Tip # 3: Follow The SWARRA Framework for Revision and Retention

Speak and Write (SW)

If you’re ready for a second reading, grab a notebook and take notes. However, this isn’t to say that you’re just going to copy all the information and call it a day. For better understanding and retention, you have to speak them out and write them down in your own words. What did you learn from what you read?

Without looking at your notes, you should also note down the main idea of each paragraph. This will help you sum up the gist of a chapter or a section in 1-2 sentences.

Active Recall (AR)

When you’re finished taking notes, recall what you’ve read and written. Close and set aside your books, notes and printed materials.

It’s a test if you can remember and express everything you’ve learned from memory. To see if they are correct, check their accuracy against the notes you’ve made and adjust your answers accordingly. 

You may refer to these Economics Syllabus pages:

Can you explain each of the concepts well? Together with Speak & Write above, your target must be to explain the topic or concept to someone else—say your schoolmate who is also studying economics.

Review And Ask (RA)

Review everything you have read at the end of your study session. Read your notes again to help you retain important information such as the main thesis and key points. 

Try going back over the questions you’ve listed for each chapter and see if you can still answer them. This process is a huge factor in building memory and establishing a good mental organisation.

Also, this is the part where you ask your professors, tutors and peers about the parts that don’t quite make sense to you. Try to participate in active learning discussions. Allow yourself to think out loud so you become more confident with your ideas and improve learning retention. 

Our online classes serve as a platform where you can freely ask questions. Don’t be shy! Check out student reviews of our economics tuition online.

Tip # 4: Use this 4-Step Process When Answering Economic Questions

If you find yourself struggling with answering economic questions, you should try the 4-step process. It will help you write down a logical and structured answer. This is how it goes:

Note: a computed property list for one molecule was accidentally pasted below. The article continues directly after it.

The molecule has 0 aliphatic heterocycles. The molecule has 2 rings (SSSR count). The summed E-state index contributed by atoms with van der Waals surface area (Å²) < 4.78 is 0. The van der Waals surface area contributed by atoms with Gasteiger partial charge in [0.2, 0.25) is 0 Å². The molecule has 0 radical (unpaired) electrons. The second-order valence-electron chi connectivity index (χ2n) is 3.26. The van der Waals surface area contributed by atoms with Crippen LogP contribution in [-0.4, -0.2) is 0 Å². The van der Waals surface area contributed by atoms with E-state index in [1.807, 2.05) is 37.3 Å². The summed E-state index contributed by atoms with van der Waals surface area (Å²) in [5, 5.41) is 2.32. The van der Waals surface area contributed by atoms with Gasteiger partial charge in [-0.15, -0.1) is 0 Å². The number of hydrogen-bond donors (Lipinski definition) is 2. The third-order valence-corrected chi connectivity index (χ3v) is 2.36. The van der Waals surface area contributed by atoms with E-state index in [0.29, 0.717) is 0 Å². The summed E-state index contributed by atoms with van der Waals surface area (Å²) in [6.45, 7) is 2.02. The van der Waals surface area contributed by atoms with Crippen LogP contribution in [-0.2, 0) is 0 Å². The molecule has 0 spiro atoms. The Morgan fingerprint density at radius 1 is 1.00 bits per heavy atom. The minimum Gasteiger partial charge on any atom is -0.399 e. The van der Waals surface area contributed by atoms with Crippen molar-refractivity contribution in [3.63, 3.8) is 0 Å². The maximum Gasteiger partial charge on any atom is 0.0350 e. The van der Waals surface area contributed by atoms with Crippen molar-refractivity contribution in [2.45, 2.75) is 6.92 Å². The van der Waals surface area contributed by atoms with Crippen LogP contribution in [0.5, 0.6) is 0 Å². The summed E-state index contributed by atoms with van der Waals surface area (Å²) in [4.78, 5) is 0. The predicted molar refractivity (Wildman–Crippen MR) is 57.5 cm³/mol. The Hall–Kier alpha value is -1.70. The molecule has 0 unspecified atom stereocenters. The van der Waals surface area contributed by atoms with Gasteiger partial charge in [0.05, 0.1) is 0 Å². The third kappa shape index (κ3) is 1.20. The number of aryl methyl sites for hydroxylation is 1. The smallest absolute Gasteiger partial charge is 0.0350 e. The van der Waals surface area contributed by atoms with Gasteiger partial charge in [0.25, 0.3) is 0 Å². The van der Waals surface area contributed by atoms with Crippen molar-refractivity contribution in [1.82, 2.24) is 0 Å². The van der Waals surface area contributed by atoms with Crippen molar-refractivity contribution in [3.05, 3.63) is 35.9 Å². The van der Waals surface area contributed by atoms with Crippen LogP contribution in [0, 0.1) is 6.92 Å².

1. What is your key point?
  2. Explain it step by step: Why and how come? Be technical about this as you are tested for your econs analysis.
  3. Make use of given data or examples.
  4. Evaluate your point by following the context of the question and provide viewpoints for a detailed analysis.

This is one of the best ways to score the highest marks on your exams! For small mark questions, you can use the simple 4-step process but for larger mark questions, you should practise our PEELED method as shown in this post on how to write economics essays.

Tip # 5: Continuously Master The Concepts Taught

To appreciate and understand JC Economics, cumulative learning is needed. It is a process where learners build knowledge over time instead of consuming everything all at once. 

This is why you should master the materials and resources provided to you in class—week by week. You need to take your time in comprehending a text before you can proceed to new material. That way, you are prepared to understand what the teacher or tutor will discuss in the next session. 

You can also take advantage of our resources like JC A Level Economics notes, Infographics and Mindmaps, Economics Concept Videos and Economics Real-World Examples to complement your school’s lectures. Please note that those are only samples. Naturally, only students of The Economics Tutor will have access to all the valuable resources.

If you fail to understand, you will fall behind. You’ll find it harder to grasp complex concepts and new principles. This is because you are building a skyscraper. Thus every level is an important foundation for you to ascend well. 

This is also why we strongly encourage JC1 students who have not done well for Promos to join our Dec Hols Catch-Up Lessons. Otherwise, it will be a nightmare come JC2 Economics—with new topics and often more complex stuff. 

Not forgetting that CCA commitments usually increase in JC2 as well! Thus, failure to catch up might lead to excessive cramming, and that is not a wise way to ace your economics at A Levels.

Tip # 6: Learn How to Read and Interpret Economic Graphs

When you take Economics at A Level, you will be trained to think like an economist. Aside from learning jargon-loaded materials, you should also be well-versed in reading and interpreting economic graphs. 

Keep in mind that economics is considered a social science. This means that you’ll mostly study diagrammatic illustrations and provide economic reasoning for various questions. How are you supposed to ace your exams if you have a hard time understanding graphs?

It doesn’t always come easy for most students. However, the key to understanding diagrams and graphs is to start with storytelling. Pause for a moment and ask: What is the economic story that the graph wants to portray?

To really understand and remember the graphs, do the Speak and Write technique above. You must be able to explain the key points of your graph in a step-by-step reasoning process as you are drawing it. 

It is like what we do in our economics tuition classes. Through graphs, illustrations and case studies, we aim to help you develop higher-order thinking skills.

Tip # 7: Catch Up Frequently On Current Affairs

Mastering the nuances of economics and everything it entails doesn’t stop in the four corners of the classroom. Oftentimes, catching up regularly on current affairs can help you truly understand the applications of the concepts you learn in class. 

You can subscribe to The Straits Times or The Economist to keep yourself in the loop on national and international issues. Bear in mind that economic problems typically come in the form of social concerns.